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SOX9 is a potent activator of the chondrocyte-specific enhancer of the pro alpha1(II) collagen gene.

By V Lefebvre, W Huang, V R Harley, P N Goodfellow and B de Crombrugghe

Abstract

The identification of mutations in the SRY-related SOX9 gene in patients with campomelic dysplasia, a severe skeletal malformation syndrome, and the abundant expression of Sox9 in mouse chondroprogenitor cells and fully differentiated chondrocytes during embryonic development have suggested the hypothesis that SOX9 might play a role in chondrogenesis. Our previous experiments with the gene (Col2a1) for collagen II, an early and abundant marker of chondrocyte differentiation, identified a minimal DNA element in intron 1 which directs chondrocyte-specific expression in transgenic mice. This element is also a strong chondrocyte-specific enhancer in transient transfection experiments. We show here that Col2a1 expression is closely correlated with high levels of SOX9 RNA and protein in chondrocytes. Our experiments indicate that the minimal Col2a1 enhancer is a direct target for Sox9. Indeed, SOX9 binds to a sequence of the minimal Col2a1 enhancer that is essential for activity in chondrocytes, and SOX9 acts as a potent activator of this enhancer in cotransfection experiments in nonchondrocytic cells. Mutations in the enhancer that prevent binding of SOX9 abolish enhancer activity in chondrocytes and suppress enhancer activation by SOX9 in nonchondrocytic cells. Other SOX family members are ineffective. Expression of a truncated SOX9 protein lacking the transactivation domain but retaining DNA-binding activity interferes with enhancer activation by full-length SOX9 in fibroblasts and inhibits enhancer activity in chondrocytes. Our results strongly suggest a model whereby SOX9 is involved in the control of the cell-specific activation of COL2A1 in chondrocytes, an essential component of the differentiation program of these cells. We speculate that in campomelic dysplasia a decrease in SOX9 activity would inhibit production of collagen II, and eventually other cartilage matrix proteins, leading to major skeletal anomalies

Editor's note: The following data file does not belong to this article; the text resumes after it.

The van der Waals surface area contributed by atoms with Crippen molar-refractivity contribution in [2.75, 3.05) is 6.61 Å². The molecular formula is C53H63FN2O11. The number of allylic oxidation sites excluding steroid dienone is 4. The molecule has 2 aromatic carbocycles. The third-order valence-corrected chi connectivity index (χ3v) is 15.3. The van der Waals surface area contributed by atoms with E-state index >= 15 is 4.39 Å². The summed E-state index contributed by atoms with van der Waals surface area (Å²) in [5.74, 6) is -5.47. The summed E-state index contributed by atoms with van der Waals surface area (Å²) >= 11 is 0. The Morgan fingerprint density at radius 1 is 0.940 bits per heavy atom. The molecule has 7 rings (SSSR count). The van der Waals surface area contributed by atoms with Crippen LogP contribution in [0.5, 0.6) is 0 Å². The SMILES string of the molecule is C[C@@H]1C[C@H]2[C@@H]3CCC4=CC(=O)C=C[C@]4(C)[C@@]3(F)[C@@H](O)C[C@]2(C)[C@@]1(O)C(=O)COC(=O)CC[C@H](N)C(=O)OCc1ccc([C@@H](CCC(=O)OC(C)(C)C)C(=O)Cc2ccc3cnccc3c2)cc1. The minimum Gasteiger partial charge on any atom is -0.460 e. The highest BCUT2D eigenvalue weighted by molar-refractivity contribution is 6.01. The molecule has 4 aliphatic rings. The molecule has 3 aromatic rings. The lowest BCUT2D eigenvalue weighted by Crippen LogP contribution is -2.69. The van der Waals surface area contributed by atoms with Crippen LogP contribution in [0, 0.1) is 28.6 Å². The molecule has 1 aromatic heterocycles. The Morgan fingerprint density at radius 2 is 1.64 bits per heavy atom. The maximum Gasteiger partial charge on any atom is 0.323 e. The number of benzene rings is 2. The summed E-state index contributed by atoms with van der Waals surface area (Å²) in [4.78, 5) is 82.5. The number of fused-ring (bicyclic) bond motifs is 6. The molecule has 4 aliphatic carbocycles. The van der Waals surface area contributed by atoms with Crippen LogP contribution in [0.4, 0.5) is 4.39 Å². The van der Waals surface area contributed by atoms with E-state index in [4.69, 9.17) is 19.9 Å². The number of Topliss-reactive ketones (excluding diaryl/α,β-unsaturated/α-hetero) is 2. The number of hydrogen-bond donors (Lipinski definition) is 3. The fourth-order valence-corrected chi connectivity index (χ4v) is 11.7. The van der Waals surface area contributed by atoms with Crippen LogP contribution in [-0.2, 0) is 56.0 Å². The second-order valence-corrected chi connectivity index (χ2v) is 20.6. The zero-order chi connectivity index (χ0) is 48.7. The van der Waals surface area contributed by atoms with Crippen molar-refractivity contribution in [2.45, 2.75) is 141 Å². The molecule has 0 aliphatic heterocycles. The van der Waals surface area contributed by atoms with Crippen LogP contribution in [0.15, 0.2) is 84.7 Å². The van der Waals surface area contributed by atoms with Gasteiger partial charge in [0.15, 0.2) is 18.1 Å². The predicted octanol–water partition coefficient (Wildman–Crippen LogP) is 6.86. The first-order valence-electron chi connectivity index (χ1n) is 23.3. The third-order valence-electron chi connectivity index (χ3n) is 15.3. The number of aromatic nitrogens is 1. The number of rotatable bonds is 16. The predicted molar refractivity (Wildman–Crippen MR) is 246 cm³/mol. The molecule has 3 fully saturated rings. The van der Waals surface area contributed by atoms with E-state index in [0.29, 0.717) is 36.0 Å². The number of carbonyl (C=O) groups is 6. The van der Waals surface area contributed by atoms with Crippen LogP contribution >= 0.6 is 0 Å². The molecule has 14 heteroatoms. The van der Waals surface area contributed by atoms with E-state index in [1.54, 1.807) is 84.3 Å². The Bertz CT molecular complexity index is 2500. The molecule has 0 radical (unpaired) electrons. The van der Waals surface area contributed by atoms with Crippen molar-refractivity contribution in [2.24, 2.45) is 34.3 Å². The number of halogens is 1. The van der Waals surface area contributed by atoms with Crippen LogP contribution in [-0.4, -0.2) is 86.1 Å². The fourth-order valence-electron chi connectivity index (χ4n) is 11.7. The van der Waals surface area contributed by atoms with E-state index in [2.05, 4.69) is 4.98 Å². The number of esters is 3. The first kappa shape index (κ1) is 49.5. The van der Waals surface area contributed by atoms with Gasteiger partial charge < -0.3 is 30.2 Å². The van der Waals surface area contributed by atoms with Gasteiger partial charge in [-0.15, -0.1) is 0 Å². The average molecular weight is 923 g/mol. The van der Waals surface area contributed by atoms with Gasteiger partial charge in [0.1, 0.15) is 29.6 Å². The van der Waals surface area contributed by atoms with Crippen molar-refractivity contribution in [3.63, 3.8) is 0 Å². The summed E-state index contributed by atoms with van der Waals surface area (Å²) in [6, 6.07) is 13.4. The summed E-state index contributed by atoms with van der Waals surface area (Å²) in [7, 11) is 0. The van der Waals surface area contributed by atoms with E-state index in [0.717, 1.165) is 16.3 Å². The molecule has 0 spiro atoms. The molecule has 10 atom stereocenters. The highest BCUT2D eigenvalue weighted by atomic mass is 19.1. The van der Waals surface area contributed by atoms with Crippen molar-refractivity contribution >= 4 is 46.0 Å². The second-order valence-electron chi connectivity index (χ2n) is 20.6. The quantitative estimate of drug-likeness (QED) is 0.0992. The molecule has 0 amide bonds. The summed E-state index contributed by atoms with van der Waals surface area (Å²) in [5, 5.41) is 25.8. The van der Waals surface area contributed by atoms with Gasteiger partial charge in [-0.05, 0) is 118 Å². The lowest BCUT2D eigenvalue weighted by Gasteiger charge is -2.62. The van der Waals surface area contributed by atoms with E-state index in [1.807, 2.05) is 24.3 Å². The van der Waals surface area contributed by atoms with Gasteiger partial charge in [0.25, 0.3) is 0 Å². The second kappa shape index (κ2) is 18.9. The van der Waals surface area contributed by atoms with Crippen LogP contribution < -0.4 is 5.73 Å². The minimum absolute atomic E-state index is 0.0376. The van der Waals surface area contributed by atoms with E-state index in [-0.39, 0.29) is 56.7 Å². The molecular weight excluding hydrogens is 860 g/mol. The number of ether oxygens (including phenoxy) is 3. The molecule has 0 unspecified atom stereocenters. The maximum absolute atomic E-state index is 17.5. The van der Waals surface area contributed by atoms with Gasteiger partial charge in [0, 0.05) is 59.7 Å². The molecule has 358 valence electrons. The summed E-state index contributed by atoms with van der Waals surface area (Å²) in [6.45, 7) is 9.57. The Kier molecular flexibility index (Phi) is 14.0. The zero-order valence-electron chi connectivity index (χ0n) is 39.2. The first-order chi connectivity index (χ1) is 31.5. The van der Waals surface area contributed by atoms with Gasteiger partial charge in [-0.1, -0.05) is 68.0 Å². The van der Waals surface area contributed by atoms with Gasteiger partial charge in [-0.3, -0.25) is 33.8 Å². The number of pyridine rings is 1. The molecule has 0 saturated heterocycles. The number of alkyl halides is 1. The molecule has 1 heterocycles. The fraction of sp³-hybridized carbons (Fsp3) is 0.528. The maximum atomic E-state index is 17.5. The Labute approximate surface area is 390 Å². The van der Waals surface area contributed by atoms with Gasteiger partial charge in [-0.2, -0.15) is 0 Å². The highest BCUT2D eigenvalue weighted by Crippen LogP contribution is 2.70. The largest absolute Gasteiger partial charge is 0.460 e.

Topics: Research Article
Year: 1997
OAI identifier: oai:pubmedcentral.nih.gov:232082
Provided by: PubMed Central
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